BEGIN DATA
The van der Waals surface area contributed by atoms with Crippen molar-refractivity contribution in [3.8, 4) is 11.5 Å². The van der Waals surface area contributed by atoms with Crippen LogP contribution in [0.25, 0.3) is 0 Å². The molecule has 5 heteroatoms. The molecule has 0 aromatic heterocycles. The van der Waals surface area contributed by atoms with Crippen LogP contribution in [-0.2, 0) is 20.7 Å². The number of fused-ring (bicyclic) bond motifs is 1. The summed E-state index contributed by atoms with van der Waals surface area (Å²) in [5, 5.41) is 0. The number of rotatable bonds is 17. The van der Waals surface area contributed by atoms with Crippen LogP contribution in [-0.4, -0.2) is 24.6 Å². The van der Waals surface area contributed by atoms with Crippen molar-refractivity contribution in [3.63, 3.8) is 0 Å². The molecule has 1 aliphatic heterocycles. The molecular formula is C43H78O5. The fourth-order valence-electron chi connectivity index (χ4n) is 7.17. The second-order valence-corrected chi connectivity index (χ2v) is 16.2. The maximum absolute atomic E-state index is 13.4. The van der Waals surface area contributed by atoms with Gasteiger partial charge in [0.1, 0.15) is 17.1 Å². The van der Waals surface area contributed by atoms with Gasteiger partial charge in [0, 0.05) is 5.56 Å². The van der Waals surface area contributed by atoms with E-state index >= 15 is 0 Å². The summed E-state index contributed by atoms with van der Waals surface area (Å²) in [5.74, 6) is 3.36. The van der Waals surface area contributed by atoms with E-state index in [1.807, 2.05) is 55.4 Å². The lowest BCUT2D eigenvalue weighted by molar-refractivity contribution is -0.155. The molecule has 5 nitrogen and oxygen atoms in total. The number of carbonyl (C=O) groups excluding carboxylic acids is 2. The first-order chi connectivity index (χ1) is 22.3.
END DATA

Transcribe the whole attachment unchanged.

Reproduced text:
The van der Waals surface area contributed by atoms with Crippen molar-refractivity contribution in [3.8, 4) is 11.5 Å². The van der Waals surface area contributed by atoms with Crippen LogP contribution in [0.25, 0.3) is 0 Å². The molecule has 5 heteroatoms. The molecule has 0 aromatic heterocycles. The van der Waals surface area contributed by atoms with Crippen LogP contribution in [-0.2, 0) is 20.7 Å². The number of fused-ring (bicyclic) bond motifs is 1. The summed E-state index contributed by atoms with van der Waals surface area (Å²) in [5, 5.41) is 0. The number of rotatable bonds is 17. The van der Waals surface area contributed by atoms with Crippen LogP contribution in [-0.4, -0.2) is 24.6 Å². The van der Waals surface area contributed by atoms with Crippen molar-refractivity contribution in [3.63, 3.8) is 0 Å². The molecule has 1 aliphatic heterocycles. The molecular formula is C43H78O5. The fourth-order valence-electron chi connectivity index (χ4n) is 7.17. The second-order valence-corrected chi connectivity index (χ2v) is 16.2. The maximum absolute atomic E-state index is 13.4. The van der Waals surface area contributed by atoms with Gasteiger partial charge in [0.1, 0.15) is 17.1 Å². The van der Waals surface area contributed by atoms with Gasteiger partial charge in [0, 0.05) is 5.56 Å². The van der Waals surface area contributed by atoms with E-state index >= 15 is 0 Å². The summed E-state index contributed by atoms with van der Waals surface area (Å²) in [5.74, 6) is 3.36. The van der Waals surface area contributed by atoms with E-state index in [1.807, 2.05) is 55.4 Å². The lowest BCUT2D eigenvalue weighted by molar-refractivity contribution is -0.155. The molecule has 5 nitrogen and oxygen atoms in total. The number of carbonyl (C=O) groups excluding carboxylic acids is 2. The first-order chi connectivity index (χ1) is 22.3.